Chandler Yates, toxic shock syndrome
Jonesboro, 17 years old
A few hours after Chandler Yates returned home from a Homecoming dance in October 2012, she became sick to her stomach.
After she fainted several times, her family took her to a local emergency room. Tests revealed she had sepsis, a bacterial infection that caused her blood pressure to drop to dangerously low levels.
Chandler, then 16, was airlifted to ACH. After five days in the pediatric intensive care unit, doctors determined she had toxic shock syndrome, a severe disease that involves fever, shock and problems with several body organs. Chandler experienced kidney dysfunction, a collapsed lung and very low blood pressure.
Chandler remained at ACH for more than a week while doctors treated her with antibiotics to fight the infection.
“Watching Chandler being worked on by so many medical professionals and not knowing why she had become so ill in a matter of hours,” her mother says of the most difficult part of Chandler’s days at ACH. “The absolute worst part was being told by her doctors just how critical her situation was and the chance that she might not get better.”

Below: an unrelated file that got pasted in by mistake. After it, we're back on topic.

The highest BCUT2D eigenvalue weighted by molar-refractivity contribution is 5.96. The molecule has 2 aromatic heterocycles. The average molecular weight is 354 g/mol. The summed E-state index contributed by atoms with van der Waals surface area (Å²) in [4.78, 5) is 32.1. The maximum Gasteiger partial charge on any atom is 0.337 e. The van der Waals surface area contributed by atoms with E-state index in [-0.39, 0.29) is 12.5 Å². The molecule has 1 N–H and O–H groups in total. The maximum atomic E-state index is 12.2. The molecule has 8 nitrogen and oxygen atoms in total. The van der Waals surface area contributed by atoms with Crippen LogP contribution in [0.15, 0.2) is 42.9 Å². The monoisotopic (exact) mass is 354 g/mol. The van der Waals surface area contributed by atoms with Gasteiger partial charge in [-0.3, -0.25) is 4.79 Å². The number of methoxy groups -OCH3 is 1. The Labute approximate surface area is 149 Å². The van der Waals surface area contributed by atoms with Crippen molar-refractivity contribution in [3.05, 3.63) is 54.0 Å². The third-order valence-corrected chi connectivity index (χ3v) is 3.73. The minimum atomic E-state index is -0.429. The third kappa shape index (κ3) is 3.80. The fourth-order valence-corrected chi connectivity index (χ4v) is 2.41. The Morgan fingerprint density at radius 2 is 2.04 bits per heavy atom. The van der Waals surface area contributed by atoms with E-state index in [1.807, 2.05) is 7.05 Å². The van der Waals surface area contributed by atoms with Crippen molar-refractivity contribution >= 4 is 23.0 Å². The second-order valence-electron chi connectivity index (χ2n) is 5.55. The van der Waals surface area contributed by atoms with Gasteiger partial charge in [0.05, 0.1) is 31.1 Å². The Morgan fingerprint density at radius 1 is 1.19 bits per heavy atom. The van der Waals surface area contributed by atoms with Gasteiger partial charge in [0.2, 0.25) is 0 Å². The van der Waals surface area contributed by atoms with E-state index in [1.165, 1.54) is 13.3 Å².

But Chandler did get better and the toxic shock has left no permanent physical effects.
“Chandler does not have a lot of memory from her stay the first five-to-six days, but from what she remembers, she is so thankful for the nurses and doctors who saved her life,” mom Kelly King says.
Chandler enjoys dancing on her school’s dance team, singing, playing the piano and reading. Not long after she recovered from toxic shock, she won first alternate in her school’s sweetheart pageant.
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